How to Find Closure Even If Things Don’t End Well

How To Find Closure

Letting Go by gnuckx via Wikimedia Commons http://creativecommons.org/licenses/by/2.0

I have many clients and people who comment on my blog that feel there is no way to get closure in a relationship because the other person won’t admit to a wrong doing or they won’t apologize. Others ask me how to find closure. Sometimes there is no closure because the relationship ends or the person leaves or dies and you are left hanging feeling like you have no answers to your questions. Closure doesn’t depend on two people. Closure only depends on you.

I really feel for some of the people who tell me their stories where things end abruptly. Most recently was a woman who finally found her soulmate but before she could truly be with him, he died in an accident. She felt she had no closure as there was no last conversation and she was left wondering why she met him if they weren’t going to be together. She started to wonder if she’d ever find love.

In other cases, people tell me that their relationship ended but the other person doesn’t understand how they feel or won’t apologize or acknowledge them so they can’t let go. They say they can’t find closure because of this. Their closure is dependent upon someone else doing something. They make closure contingent on that rather than giving it to themselves.

The first step in finding closure is to be okay with not having all the answers in order to move on. Even if you do get answers, you may not be happy with them and still not feel closure. We are complex beings and often we don’t always understand our deepest motivators. That person may not be aware of why they behaved the way they did and they may not be in a place of emotional maturity to take responsibility for themselves and how it affected you.

Is it more important to you to wait for answers that may never be coming or is your joy and happiness more important? Staying stuck needing the other person to release you is a way to hang on to your own insecurities and anger.

It also gives the other person power over you because you choose to let someone other than you decide when it’s okay for you to move on. The person really doesn’t have this power, but because of the way you choose to see it you make it conditional for yourself.

The second step is to take what you learn from the situation and be grateful. What good came from this situation? Let’s go back to the woman who met her soulmate and then he died. Instead of dwelling on the fact that she didn’t get the time she wanted with him, she could choose to take all the gifts from this and use it to move forward in her life in a new way.

She met someone who showed her what it was like to be loved for who she is. She opened her heart because of this meeting. Now she knows it is possible to be loved that deeply and to live with an open heart. She can use this to heal herself and connect with others in a deeper way. Although tragic in circumstances, being grateful for what she did have will help her to let go of the pain of not having a full life with him.

In other circumstances, say someone who cheats on you and you leaves the relationship, finding gratitude may feel impossible. In these instances, I find that many of my clients want to know how they can change themselves so they do not attract people who will do this again. Often it’s a subconscious belief they hold that needs to shift and this provides spiritual growth and self-understanding.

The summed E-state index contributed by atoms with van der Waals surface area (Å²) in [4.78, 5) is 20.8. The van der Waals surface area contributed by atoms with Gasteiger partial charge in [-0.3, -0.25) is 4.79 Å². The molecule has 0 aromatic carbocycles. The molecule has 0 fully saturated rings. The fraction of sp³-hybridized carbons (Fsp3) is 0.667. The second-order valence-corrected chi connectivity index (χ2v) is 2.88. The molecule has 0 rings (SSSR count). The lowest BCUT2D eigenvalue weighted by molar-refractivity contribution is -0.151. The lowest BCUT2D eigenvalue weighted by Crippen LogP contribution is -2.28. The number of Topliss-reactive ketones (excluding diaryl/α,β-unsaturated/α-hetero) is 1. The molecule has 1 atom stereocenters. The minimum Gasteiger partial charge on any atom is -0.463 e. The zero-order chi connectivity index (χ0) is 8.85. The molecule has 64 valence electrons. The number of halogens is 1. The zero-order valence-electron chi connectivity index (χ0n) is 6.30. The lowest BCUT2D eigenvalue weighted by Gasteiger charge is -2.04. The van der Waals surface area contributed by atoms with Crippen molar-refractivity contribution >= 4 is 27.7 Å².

Sometimes the gratitude may come later after the other emotions have had a chance to be felt, worked through and let go. I have one client whose spouse cheated on him. They chose to stay together. Although he wishes the cheating never happened, he feels their relationship is stronger and closer than ever because of it and the work they needed to do together to rebuild. He was able to let go of the affair because he was grateful for their new understanding of each other and deeper love.

Forgiving yourself and the other person may be the most important step you take in finding closure. If you hold onto blame – of yourself, the other person, or God (or the Universe) – there is no room for love. Loving yourself means that you are kind to you and you choose to forgive the other person so you can move on. You do it for yourself.

That’s why it’s not important that you get the right explanation or the right kind of apology from the person you feel you need to have closure. If you want to find closure, look inside. Be okay with not knowing everything. Be grateful for the opportunity to grow and the gifts received. Forgive and be kind to yourself with love as you move on.

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Selina Khan, Toronto Psychic Medium and Reiki Master
About the Author: Selina Khan

I'm a Psychic Medium and Reiki Master serving Toronto, Oakville, and worldwide. I help spiritual seekers & open-minded people get clarity, find meaning, and develop their own intuitive abilities so they can live up to their true spiritual potential and life purpose.

Looking for clarity in your relationships, career or health, or want to reconnect with loved ones who have passed? Get a Psychic Reading or a Mediumship Session with Selina Khan today!

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